The Democrats’ Black Problem
Howard Dean can’t catch a break. The guy talks about Republicans in precisely the same way other Democrats talk about Republicans, and everybody makes him out to be a raving Sterno bum. Hillary Rodham Clinton’s weekend remarks differed little in substance, tone or tenor from Dean’s recent complaints about the GOP, but she didn’t get skewered, except by right-wingers like me. She was feted as a future president.
Dean’s most recent controversial outburst — that Republicans are a bunch of Christian white guys — took place at a San Francisco forum for minority activists and journalists. In his own way, Dean reverted to an old Democratic practice: He was playing the race card. But unlike Democrats in other eras, he also acknowledged — as he has in other recent conversations with black and Hispanic party regulars — that black voters no longer love Democrats as they once did. The party takes them for granted, treating them more like the help than the party’s most indispensable constituency. Dean noted that he intended to address the problem by visiting early and often, rather than in the weeks immediately before the next presidential plebiscite.
In subtle and unstated ways, Howard Dean has aired a dirty little secret. Democrats have a growing problem with black voters, and it stems from three sources. First comes the simple fact that government “help” has proved an unmitigated disaster for low-income black Americans. Eighty years ago, black children in such places as New York, Philadelphia and Detroit were more likely to grow up in two-parent homes than whites. Now, 70 percent of the nation’s black children are born out of wedlock, black men comprise 70 percent of the nation’s prison population, black graduation rates lag far behind white rates — and all these numbers have worsened by several degrees of magnitude since Uncle Sam launched the war on poverty.
Second comes the fact that the war on poverty itself degenerated into a vast insult against black Americans. Poverty programs assumed that blacks lived naturally in a state of poverty, lawlessness, ignorance and cupidity — and that there was nothing blacks themselves could do about it. The culprits, after all, were “root causes” such as slavery.
In other words, black Americans couldn’t conquer hardship without white help. It was a small step for left-wing officeholders to treat minority voters as dependents, who owed absolute fealty to their kind benefactors. This explains why conservative blacks receive such vituperation from the likes of Sen. Edward Kennedy. It is as if an ungrateful child had spurned a generous and loving parent, who could only watch in exasperation and declare: “After all I’ve done for you!”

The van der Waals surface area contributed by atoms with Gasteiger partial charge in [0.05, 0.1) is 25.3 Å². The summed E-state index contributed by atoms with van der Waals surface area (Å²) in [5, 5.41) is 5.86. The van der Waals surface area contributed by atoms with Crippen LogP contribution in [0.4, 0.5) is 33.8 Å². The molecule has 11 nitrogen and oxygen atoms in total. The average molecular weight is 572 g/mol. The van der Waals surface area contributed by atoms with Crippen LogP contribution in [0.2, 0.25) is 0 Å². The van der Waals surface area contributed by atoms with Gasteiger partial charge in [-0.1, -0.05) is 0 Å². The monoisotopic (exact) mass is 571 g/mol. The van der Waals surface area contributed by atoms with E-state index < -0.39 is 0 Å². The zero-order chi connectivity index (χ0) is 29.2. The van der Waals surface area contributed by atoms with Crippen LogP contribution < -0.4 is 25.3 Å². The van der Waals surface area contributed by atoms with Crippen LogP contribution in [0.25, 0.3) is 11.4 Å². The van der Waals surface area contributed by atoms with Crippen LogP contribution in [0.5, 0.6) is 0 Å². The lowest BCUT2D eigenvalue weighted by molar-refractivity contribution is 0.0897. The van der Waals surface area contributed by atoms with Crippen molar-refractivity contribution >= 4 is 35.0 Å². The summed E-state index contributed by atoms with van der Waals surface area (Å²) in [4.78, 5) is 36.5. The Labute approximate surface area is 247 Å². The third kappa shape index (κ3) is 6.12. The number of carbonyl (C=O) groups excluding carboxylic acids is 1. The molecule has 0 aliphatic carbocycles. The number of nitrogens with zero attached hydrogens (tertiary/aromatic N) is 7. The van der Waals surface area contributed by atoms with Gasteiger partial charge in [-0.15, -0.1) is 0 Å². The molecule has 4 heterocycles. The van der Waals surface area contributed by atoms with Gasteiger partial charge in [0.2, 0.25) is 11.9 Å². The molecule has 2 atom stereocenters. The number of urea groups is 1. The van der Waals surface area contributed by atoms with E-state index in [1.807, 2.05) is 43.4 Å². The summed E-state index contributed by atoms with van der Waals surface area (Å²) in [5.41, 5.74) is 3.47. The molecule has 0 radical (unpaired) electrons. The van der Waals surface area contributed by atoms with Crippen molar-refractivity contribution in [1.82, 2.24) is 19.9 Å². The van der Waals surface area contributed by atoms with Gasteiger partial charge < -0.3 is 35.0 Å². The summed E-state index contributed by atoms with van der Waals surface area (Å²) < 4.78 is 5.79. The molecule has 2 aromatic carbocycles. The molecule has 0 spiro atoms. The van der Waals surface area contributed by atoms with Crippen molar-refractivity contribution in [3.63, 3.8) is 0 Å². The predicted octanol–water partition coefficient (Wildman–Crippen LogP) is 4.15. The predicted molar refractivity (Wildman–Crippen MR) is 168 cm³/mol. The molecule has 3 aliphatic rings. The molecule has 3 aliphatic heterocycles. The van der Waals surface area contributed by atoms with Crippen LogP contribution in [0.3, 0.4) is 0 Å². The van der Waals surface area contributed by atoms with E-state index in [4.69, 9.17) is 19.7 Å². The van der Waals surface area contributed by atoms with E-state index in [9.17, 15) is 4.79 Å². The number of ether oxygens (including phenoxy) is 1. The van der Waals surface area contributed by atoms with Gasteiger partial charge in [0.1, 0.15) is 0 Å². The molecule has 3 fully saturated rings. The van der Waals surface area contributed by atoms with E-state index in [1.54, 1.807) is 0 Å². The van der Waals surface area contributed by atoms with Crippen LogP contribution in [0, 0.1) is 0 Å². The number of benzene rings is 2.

Third, a values gulf has opened between the Democratic Party and black voters. The key Democratic interest groups focus on two causes — prolonging the sexual revolution and suppressing conventional religious expression. The party’s untouchable cause, abortion, has more appeal to white suburban housewives than to more conservative blacks. Ditto for gay marriage, and the growing Democratic hysteria about religion, which dismisses orthodox religious views as “extreme.”
Black voters have trickled away from the Democratic fold without flocking to the GOP. Polling indicates that a growing percentage of black voters identify themselves as “independents.” Democrats don’t want to acknowledge that their hold on the black vote cannot last much longer — say, a decade or less — because their economic and cultural views simply don’t match up with those of black voters in all income classes. The only question is whether Republicans will learn how to talk naturally and conversationally with black voters, and thus will expand their base, or whether they will continue to jibber about marginal tax rates, entrepreneurial regulatory reform and other groaners that have a certain intellectual appeal, but never will persuade skeptical voters of color to say: “At last! A party that says what I want to hear!”
Share your thoughts with Tony. E-mail him at email@example.com.